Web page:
These days, any discussion of South Florida’s changing coastline inevitably resorts to a debate on climate change and rising sea level, pumping stations, and adding ground height to new construction.

In Ft. Lauderdale, that conversation must also include the amount of new construction that will forever alter the city’s beachside appearance. While downtown is already in the midst of a makeover and luxury hotels are now a staple along the north end of Ft. Lauderdale Beach, these new projects – already approved by the city – provide a re-do of where Las Olas Boulevard meets the sea.

Ft. Lauderdale’s most controversial project

Perhaps the most controversial project is the current site of the Bahia Mar, a 38.6-acre peninsula-shaped property that sits on the Intracoastal. Because the city owns the land, there has been a years-long tug-of-war between investors, developers, residents, special interest groups, and commissioners.

City approval was finally given in December 2017 and has a 2028 completion date. The new Bahia Mar will include:

  • Seven high rises with 651 rental apartments and one high-rise hotel with 256 rooms. The towers will have an open-aperture design, so visitors will have a view of the water and of the yachts;
  • one five-story mixed-use building with a grocery store, office space, and parking;
  • one two-story restaurant;
  • a yachting amenities complex;
  • an above-ground parking garage;
  • a marina village that will feature kiosks, cafes, and a state-of-the-art 1,900-space, underground, two-level parking garage; and
  • a public promenade.

Las Olas Boulevard and A1A get a makeover

To help make the beach a more exciting place for tourists and investors seeking the beach life, Las Ola’s luxury is moving closer to the shore. At the intersection of Las Olas Boulevard and A1A, six projects are already underway:

  • The parking lot at A1A and Las Olas, across from the iconic Elbo Room, will be converted into Oceanside Park, with public restrooms, water-play features for children, and a beachgoer drop-off area.
  • To compensate for the loss of this parking lot, there will be a 670-space public parking garage to the north of the Las Olas Bridge and adjacent to the Intracoastal. During peak beach times, the city plans to provide free shuttle service so beachgoers do not have to make the two-block walk to the shore.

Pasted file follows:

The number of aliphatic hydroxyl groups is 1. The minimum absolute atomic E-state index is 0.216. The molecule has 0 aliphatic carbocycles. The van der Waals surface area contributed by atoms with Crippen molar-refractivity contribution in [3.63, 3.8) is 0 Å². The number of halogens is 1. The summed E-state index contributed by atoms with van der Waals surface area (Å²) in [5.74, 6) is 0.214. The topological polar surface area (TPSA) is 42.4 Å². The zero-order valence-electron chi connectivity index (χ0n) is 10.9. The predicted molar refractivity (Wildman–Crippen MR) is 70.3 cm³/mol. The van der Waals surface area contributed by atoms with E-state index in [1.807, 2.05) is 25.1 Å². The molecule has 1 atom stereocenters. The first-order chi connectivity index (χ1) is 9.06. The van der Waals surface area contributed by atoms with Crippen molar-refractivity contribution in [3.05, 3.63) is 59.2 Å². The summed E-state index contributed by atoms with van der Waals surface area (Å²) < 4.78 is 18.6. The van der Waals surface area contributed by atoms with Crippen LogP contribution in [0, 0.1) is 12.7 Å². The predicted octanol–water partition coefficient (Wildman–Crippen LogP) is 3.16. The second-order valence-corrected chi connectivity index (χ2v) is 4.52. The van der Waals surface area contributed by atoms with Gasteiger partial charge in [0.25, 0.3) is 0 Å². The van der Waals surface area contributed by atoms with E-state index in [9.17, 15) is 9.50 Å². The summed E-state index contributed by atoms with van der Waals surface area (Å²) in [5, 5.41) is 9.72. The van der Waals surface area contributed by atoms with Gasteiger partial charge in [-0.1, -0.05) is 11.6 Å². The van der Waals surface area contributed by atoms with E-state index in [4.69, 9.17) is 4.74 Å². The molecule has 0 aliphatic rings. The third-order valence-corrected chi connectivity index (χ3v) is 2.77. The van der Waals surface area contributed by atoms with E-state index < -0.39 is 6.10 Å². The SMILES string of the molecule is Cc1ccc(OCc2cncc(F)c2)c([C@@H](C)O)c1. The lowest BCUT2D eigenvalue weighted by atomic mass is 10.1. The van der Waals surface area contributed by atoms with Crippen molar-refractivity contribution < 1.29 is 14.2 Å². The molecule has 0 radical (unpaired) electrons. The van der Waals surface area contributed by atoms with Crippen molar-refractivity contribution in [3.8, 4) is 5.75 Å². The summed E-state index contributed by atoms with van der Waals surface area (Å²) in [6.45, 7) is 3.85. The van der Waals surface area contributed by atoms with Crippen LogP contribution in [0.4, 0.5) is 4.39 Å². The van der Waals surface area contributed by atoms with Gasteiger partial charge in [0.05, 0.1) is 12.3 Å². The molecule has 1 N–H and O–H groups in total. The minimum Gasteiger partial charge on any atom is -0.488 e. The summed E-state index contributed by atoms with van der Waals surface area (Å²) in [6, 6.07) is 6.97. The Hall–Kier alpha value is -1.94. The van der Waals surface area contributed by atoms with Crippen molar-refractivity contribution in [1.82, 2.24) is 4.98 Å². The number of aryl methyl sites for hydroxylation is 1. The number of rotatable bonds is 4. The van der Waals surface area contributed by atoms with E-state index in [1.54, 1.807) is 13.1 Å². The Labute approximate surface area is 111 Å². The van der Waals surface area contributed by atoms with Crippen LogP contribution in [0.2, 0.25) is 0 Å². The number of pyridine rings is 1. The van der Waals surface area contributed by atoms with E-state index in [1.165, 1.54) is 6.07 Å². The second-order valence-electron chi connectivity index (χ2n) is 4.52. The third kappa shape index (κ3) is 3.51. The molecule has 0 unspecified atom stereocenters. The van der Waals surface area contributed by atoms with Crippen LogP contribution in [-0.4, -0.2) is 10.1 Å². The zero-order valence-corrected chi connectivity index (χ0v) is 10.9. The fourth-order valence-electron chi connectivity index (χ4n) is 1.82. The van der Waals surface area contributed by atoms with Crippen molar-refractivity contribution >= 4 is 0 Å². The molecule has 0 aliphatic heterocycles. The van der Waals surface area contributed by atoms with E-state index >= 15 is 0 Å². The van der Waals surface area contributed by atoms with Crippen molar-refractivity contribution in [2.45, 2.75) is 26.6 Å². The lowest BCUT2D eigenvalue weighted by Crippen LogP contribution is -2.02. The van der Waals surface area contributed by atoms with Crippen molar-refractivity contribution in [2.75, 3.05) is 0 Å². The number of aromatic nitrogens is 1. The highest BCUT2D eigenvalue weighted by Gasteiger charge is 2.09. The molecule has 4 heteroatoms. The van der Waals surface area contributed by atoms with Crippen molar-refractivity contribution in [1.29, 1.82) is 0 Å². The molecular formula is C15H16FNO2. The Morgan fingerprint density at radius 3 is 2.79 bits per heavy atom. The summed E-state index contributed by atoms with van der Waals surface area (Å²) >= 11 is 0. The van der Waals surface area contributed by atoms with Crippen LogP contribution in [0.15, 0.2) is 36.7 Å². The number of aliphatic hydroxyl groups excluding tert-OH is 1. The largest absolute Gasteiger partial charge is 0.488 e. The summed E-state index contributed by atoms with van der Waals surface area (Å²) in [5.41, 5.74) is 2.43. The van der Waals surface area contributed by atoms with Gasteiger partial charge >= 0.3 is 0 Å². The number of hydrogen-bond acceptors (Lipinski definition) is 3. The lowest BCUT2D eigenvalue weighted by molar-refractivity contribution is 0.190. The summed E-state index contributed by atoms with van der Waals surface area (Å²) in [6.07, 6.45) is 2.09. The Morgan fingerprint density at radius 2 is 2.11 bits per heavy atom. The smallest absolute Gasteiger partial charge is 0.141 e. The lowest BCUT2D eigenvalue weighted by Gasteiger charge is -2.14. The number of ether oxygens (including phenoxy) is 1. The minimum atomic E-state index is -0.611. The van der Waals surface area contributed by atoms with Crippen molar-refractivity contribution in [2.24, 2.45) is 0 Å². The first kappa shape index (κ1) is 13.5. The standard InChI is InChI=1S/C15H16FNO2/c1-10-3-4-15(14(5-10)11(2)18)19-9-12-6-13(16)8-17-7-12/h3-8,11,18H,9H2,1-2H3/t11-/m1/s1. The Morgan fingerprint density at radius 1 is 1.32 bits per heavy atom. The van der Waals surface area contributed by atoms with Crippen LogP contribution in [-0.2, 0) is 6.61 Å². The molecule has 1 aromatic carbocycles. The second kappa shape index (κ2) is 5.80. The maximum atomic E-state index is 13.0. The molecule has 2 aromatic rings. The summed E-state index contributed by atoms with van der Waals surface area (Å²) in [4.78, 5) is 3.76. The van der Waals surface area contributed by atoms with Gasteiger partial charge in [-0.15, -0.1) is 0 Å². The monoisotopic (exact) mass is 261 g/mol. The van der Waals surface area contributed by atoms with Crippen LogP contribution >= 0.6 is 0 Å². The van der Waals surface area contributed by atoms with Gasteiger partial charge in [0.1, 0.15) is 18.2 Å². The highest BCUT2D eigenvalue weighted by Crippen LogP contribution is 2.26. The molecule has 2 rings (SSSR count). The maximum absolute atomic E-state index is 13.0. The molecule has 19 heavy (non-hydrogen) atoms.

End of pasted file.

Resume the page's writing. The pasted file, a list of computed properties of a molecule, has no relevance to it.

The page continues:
• Just south of the Las Olas Bridge, a city parking lot will be converted into additional green space.
  • The Las Olas Marina, off of the Birch Road parking lot, will be rebuilt and expanded to include two restaurants.
  • The historic Fort Lauderdale Aquatic Center, home to the International Swimming Hall of Fame Museum, will be upgraded and modernized so pools there meet the latest standards for swimming competitions.
  • An additional parking project will be added near Sunrise Boulevard, just south of Bonnet House Museum and Gardens.

On the Ft. Lauderdale waterfront

Earlier this year, an additional 4.46 acres with 500’ of beachfront just north of the Elbo Room also came on the market – and developers have already started talking about luxury residential space and high-end commercial possibilities.

The professionals at Morris Southeast Group are excited to witness Ft. Lauderdale’s renaissance. Investors and developers are at last seeing this jewel as we’ve always seen it – a city that’s more than mobs of spring breakers. Ft. Lauderdale is simply stunning.

For a free consultation or to learn more about our property investment opportunities and/or other services, call Morris Southeast Group at 954.474.1776. You can also reach Ken Morris directly at 954.240.4400 or via email at